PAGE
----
Faulty and ambiguous” Government guidance allowed the Grenfell Tower tragedy to occur, the Housing Secretary has acknowledged as he placed a new deadline on unsafe blocks.
The fire at the residential tower block in North Kensington, west London, in June 2017 killed 72 people and triggered a public inquiry, chaired by Sir Martin Moore-Bick, which is yet to deliver its final report.
Evidence to the inquiry showed official guidance was widely seen to allow highly flammable cladding on tall building, prompting The Sunday Times to ask Michael Gove if he accepted the rules were wrong.
“Yes,” he replied.
“There was a system of regulation that was faulty. The Government did not think hard enough, or police effectively enough, the whole system of building safety. Undoubtedly.”
“I believe that (the guidance) was so faulty and ambiguous that it allowed unscrupulous people to exploit a broken system in a way that led to tragedy,” Mr Gove added.
It comes after the inquiry’s final hearing in November heard that firms appeared to have used the inquiry to “position themselves for any legal proceedings” that may follow it, instead of showing remorse.
In closing submissions, lead counsel Richard Millett KC accused companies of a “merry go round of buck-passing” in order to protect their own interests.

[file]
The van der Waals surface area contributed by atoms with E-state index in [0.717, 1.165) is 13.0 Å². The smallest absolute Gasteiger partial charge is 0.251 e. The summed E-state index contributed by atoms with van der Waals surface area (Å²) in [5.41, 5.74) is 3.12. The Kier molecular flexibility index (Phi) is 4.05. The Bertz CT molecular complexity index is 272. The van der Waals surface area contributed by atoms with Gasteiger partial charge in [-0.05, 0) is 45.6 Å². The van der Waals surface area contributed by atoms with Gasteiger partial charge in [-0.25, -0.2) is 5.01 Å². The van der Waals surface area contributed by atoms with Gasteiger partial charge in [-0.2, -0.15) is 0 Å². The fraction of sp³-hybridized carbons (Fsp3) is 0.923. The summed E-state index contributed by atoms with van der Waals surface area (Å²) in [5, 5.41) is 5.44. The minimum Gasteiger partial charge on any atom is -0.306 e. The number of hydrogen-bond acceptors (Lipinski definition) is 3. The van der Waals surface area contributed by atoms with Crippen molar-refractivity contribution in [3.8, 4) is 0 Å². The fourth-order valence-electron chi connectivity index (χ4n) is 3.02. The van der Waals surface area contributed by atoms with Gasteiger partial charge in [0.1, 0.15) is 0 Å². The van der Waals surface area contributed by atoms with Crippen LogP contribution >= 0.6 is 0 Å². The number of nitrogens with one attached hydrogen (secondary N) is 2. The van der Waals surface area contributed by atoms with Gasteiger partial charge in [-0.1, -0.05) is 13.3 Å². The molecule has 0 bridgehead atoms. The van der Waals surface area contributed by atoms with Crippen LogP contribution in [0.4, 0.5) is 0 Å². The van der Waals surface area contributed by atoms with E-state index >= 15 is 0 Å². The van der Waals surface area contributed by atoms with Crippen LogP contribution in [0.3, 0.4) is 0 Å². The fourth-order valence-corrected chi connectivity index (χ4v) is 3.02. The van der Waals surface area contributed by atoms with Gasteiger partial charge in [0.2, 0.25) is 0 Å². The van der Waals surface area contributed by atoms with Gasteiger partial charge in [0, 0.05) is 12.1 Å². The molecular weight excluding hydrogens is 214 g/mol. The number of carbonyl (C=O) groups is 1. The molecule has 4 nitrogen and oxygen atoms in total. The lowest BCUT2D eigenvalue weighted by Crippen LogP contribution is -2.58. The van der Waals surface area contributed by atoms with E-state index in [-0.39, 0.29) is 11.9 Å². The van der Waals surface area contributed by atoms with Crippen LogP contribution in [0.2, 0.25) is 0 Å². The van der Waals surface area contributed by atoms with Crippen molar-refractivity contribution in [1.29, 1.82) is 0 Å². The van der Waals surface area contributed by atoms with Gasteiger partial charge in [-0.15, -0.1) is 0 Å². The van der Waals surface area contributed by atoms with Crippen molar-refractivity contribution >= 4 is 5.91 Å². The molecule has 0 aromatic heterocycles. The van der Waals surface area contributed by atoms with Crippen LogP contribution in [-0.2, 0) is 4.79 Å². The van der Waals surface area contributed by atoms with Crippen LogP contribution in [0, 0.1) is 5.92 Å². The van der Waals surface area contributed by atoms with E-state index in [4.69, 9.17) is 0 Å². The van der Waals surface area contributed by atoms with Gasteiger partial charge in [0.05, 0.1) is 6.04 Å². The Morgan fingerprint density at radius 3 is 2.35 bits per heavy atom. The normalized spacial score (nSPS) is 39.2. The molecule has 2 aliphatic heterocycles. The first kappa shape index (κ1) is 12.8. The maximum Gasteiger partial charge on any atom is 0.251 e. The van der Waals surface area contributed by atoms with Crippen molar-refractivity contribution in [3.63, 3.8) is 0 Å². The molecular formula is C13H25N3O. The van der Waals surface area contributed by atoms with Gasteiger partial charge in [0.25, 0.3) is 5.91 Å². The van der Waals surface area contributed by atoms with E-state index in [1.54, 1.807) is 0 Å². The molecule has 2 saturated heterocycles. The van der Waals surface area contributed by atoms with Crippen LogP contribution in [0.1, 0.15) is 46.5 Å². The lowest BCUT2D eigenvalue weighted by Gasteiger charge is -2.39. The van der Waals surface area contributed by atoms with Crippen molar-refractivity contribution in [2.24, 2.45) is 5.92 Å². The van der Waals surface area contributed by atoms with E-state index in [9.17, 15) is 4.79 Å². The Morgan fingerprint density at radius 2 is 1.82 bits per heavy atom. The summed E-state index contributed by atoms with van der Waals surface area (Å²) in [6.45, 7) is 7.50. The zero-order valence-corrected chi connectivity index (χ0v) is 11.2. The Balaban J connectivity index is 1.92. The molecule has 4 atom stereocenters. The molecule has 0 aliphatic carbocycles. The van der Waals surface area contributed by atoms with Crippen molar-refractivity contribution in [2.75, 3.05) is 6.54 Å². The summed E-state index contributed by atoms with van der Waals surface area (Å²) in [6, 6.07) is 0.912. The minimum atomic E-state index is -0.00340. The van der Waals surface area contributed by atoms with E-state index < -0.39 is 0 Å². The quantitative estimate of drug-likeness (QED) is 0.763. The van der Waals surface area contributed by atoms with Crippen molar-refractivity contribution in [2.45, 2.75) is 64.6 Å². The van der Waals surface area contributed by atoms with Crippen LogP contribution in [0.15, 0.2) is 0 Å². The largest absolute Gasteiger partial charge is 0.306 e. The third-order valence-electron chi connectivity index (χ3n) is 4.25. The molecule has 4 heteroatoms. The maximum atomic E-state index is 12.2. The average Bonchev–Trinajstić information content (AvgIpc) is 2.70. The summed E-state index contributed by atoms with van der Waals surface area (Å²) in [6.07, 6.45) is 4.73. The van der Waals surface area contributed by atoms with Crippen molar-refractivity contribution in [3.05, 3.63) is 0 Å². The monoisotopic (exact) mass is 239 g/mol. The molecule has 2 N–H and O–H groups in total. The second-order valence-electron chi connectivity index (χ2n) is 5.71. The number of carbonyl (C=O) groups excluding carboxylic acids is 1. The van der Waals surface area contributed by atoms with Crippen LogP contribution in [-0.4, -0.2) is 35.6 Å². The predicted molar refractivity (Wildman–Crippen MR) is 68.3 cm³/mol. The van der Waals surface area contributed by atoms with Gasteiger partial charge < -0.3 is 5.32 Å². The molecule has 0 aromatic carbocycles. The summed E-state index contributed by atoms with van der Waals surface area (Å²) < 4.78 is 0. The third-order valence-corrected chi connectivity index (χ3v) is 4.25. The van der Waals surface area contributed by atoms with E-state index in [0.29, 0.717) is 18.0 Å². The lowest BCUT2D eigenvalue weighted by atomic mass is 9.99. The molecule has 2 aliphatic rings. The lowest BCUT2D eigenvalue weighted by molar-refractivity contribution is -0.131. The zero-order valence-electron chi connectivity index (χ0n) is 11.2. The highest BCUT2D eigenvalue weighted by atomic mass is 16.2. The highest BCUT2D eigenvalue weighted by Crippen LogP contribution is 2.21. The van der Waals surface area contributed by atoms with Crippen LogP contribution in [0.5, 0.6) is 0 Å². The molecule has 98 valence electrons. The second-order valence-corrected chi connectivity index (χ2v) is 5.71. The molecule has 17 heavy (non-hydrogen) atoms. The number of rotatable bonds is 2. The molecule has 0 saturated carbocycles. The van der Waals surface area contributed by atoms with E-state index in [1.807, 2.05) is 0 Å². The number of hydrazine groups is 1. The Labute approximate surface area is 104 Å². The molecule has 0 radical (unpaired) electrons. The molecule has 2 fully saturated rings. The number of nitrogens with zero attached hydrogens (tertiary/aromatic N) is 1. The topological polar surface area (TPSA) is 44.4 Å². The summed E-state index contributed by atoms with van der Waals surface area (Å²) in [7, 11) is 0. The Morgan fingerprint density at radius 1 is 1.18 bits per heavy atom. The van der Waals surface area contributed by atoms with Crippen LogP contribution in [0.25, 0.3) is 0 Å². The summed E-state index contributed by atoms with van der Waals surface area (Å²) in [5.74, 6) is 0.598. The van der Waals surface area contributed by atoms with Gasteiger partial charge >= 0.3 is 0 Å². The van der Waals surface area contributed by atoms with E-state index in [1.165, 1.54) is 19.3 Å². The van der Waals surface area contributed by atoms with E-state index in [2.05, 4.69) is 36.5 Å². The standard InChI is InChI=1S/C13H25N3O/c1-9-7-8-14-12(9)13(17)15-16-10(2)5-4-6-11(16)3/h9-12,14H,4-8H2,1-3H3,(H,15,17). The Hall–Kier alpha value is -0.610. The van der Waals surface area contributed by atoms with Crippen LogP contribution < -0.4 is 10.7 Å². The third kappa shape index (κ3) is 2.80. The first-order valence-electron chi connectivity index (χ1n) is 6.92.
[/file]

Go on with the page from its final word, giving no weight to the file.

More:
On Monday, the Housing Secretary will announce a six-week deadline for developers to sign a Government contract to fix their unsafe towers – or be banned from the market.
“Those who haven’t (signed) will face consequences. They will not be able to build new homes.” Mr Gove told the Times.
The minister will use the so-called “responsible actor scheme”, to be established in the spring, to block such companies from getting planning or building control approval, the newspaper said.
The inquiry heard many of those involved have failed to accept blame for their role in the events prior to the disaster, showing what Mr Millett called a “lack of respect” for the victims and their families.
The inquiry also heard from Jason Beer KC, for the Department of Levelling Up, Housing and Communities, who said the department “apologises unreservedly” for its failure to recognise weaknesses in the regulatory system.
“The department recognises that it failed to appreciate it held an important stewardship role over the regime and that as a result it failed to grasp the opportunities to assess whether the system was working as intended.
“For the department’s failure to realise that the regulatory system was broken and that it might lead to a catastrophe such as this, the department is truly sorry and apologises unreservedly,” he said.
Concluding the hearing, inquiry chairman Sir Martin said the panel had already started working on its final report and promised to produce it “as soon as we can”.